The Monster goes through an internal change in the story and learns how to express and deal with his emotions, which are subliminally represented the story as a whole through the symbol of fire. In one particular scene, the Monster happens upon a small fire that he quickly grows to love and appreciate. The Monster happens upon a fire, “which had been left by some wandering beggars, and was overcome with delight at the warmth [he] experienced from it” (Shelley 120). The fire is not only used as a tool but also as a stepping stone to elicit his hidden emotions: “For it is through fire that he feels the first stirrings of sympathy and solicitude for something outside himself” (Griffin 66). He takes a particular interest in the fire and feels, for the first time, a sense of attachment and the need to care for it. The Monster takes a strong liking to his fire and wants to physically feel the joy that it has brought him but he soon learns the dangers of the powerful heat source: “In my joy I thrust my hand into the live embers, but quickly drew it out again with a cry of pain” (Shelley 130). He becomes confused and goes on to say: “How strange . . . that the same cause should produce such opposite effects!” (Shelley 130). The heat burns him, but the Monster does not let this stop him from taking care of the fire (Griffin 66). He takes care of this fire and loves it as his own: “It was morning when I awoke, and my first care was to visit the fire” (Shelley 131). This parallels the absence of familial love that he experiences from Frankenstein. The Monster devotes all of his time and energy to caring for the fire and becomes remorseful and regretful the moment he is forced to put it out (Griffin 67). The Monster “exceedingly lamented the loss of the fire” and does not find a way to recreate it, which creates a bigger sense of longing in his heart (Shelley 131). He has lacked emotion up until this moment because Dr. Frankenstein has deprived him of the love and affection that a parent is supposed to provide. When the Monster grows attached to this feeling of longing, he wants as much of it as he can get, so he sticks his hand into the fire, not realizing its dangers. Not only does the fire in this scene reveal emotions he never knew he had, but it also teaches him a lesson about the potentially painful consequences of over-indulgence and power.

The physical fire in this story always originates from the internal fire of the Monster, which is ignited by Frankenstein. He uses extreme forms of aggression, like a raging fire, to show the world how he feels inside. Dr. Frankenstein neglects his Monster immediately after he comes to life, as Frankenstein realizes his mistake. This neglect leads the Monster to blame others for his isolation and loneliness. In the end, neglect brought upon him by Dr. Frankenstein leads to his internal fire and outbreak (Englert 979). The Monster looks for people to blame for his reputation and the loneliness he feels inside. He also has the urge to do good and to see the world as good; he cares for all people and appreciates nature as much as possible. Sadly, because of his demeanor, and because he is created out of fire, the Monster surrenders himself to his internal fire. He comes to the conclusion that these feelings he tries to suppress have all been placed in him by Doctor Frankenstein. When he has this revelation, the Monster burns with a fire in his heart to do anything possible to get revenge on humans; he states that his actions and feelings “were those of rage and revenge” (Shelley 162). The first violent act that the Monster commits is the “first chain of events seemingly designed to expose the limits of free will and individual responsibility” (Englert 979). The Monster abuses the power of fire to get revenge on the human race, “perverting the life-giving and life-sustaining element into an instrument of torture and destruction” (Griffin 68). Fire is unstoppable once released to its full potential; it ultimately devours itself in a whirlwind of unbridled passion and power. Frankenstein mistreats his monster, and the abuse leads to the Monster abusing and inflicting mass destruction on everything around him -- this newly kindled wildfire cannot be controlled and only starts a chain of destruction (Griffin 70). The fire that is started by the Monster shows no signs of stopping: “As the night advanced, a fierce wind arose from the woods and quickly dispersed the clouds that had loitered in the heavens” (Shelley 135). The fire that is instilled in the heart of the Monster through the isolation he experiences from Frankenstein is translated into the destructive force that is out of control and only does harm once unleashed. What was to be a source of life and love now has become a source of death and hate as an internal fire spread to a worldly fire of passion and hate.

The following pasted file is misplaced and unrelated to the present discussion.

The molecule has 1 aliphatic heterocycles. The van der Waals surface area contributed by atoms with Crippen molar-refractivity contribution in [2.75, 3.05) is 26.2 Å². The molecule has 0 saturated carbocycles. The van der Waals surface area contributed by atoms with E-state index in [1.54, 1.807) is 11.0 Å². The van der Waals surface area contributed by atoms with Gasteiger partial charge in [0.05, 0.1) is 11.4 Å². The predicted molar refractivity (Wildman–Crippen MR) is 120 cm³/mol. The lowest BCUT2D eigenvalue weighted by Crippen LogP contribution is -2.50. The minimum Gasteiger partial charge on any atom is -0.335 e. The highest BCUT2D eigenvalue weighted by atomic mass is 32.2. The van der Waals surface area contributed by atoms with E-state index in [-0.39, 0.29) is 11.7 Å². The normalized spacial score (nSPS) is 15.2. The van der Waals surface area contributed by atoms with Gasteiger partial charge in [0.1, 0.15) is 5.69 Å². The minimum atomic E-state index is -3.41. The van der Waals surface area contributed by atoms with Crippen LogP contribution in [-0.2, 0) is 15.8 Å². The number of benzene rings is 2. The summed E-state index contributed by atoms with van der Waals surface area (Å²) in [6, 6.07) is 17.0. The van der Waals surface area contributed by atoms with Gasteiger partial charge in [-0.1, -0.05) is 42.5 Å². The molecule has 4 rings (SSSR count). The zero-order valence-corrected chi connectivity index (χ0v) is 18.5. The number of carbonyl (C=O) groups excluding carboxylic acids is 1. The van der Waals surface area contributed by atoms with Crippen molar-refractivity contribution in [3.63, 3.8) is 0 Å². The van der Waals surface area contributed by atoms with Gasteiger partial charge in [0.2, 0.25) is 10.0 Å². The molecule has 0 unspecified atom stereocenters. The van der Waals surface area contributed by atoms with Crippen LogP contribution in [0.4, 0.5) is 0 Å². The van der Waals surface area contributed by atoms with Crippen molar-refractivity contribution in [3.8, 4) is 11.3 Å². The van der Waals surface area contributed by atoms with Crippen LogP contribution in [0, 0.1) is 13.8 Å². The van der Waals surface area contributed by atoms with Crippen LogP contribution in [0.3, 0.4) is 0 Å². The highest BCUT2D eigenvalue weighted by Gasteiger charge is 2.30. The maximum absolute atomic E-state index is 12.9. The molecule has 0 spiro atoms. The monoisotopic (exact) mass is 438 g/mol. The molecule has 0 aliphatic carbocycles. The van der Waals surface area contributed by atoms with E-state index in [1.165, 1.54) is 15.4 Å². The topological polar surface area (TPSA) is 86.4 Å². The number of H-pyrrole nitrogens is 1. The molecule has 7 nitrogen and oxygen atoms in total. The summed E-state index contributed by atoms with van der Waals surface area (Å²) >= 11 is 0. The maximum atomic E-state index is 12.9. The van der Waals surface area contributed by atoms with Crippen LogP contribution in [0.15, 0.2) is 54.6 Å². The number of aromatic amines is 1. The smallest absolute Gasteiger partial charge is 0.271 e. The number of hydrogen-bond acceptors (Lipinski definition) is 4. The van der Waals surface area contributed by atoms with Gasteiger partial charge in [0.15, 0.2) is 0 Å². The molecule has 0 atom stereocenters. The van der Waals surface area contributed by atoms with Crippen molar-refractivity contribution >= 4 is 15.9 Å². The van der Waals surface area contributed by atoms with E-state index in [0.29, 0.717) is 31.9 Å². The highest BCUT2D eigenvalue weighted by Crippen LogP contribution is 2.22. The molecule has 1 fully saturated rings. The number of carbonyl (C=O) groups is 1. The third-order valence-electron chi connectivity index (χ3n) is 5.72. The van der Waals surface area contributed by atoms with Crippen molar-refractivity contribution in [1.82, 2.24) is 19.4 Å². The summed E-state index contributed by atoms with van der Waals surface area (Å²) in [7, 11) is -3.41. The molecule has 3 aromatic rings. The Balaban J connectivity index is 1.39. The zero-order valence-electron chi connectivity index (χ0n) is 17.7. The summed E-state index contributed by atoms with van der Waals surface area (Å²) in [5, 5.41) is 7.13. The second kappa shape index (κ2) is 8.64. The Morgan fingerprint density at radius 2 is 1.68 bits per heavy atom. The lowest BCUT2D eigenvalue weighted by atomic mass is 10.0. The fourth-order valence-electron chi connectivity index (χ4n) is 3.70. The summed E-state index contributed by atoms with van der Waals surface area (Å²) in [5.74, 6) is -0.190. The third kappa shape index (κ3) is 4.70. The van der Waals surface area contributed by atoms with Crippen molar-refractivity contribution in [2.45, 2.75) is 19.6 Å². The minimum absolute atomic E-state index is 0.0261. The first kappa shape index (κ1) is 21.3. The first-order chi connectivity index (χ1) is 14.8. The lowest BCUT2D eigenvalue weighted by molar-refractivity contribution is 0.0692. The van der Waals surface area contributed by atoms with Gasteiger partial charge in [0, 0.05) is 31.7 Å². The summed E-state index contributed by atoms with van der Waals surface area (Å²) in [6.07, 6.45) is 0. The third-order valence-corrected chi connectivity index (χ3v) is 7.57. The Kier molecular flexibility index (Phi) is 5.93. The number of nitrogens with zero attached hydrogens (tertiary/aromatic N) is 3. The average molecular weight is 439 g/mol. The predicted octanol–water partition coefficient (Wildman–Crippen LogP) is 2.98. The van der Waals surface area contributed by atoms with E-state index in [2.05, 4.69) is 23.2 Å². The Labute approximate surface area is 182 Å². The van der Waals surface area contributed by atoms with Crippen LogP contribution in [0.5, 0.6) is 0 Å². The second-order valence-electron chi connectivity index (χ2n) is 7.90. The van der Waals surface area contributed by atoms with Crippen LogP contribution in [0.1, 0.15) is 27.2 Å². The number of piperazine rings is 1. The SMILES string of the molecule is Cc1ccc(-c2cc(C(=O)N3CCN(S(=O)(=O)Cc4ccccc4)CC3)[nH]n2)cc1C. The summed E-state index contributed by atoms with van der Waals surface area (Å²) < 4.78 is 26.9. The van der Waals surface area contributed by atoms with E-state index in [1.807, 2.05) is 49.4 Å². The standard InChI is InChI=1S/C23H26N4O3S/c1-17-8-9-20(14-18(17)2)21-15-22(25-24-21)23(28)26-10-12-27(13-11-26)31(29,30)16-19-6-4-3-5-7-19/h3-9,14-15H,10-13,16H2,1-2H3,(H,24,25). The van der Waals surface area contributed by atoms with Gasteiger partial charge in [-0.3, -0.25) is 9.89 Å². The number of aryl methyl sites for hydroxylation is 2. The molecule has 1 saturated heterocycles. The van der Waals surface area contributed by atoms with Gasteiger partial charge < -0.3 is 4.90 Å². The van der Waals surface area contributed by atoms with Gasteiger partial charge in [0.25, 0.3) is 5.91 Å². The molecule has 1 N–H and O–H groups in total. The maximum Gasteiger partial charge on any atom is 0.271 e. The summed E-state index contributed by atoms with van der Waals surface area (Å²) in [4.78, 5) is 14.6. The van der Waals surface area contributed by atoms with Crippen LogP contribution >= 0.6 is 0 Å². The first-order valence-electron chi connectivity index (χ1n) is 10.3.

Light and fire are simple material elements that express deeper emotions and contrasting themes in the story of Frankenstein. These symbols either portray and resurface underlying positive themes in the novel, or they represent downfall in the life of Dr. Frankenstein and his monster. Frankenstein finds inspiration in the midst of overflowing light and draws hope through his surroundings, but he also fears the uncontrollable life-creating spark of light that he uses to bring life to his monster. Likewise, the Monster takes delight in his personal fire as it allows him to feel emotion and love for the first time, but he eventually uses this fire in his destructive aggression and internal fire that leads to his downfall. Utilizing these symbols, Shelley demonstrates the paradoxical power of light and fire: too much or too little of these elements can be fatal and affect the lives and futures of the main characters of her novel. The symbols of light and fire in the classic novel Frankenstein represent the thoughts and mood of each character, symbolizing an increase of power or knowledge in both positive and destructive ways that change their lives forever.

The author's comments:

This piece focuses on the ways that light and fire are utilized in Frankenstein to convey a deeper meaning in the text through symbolism.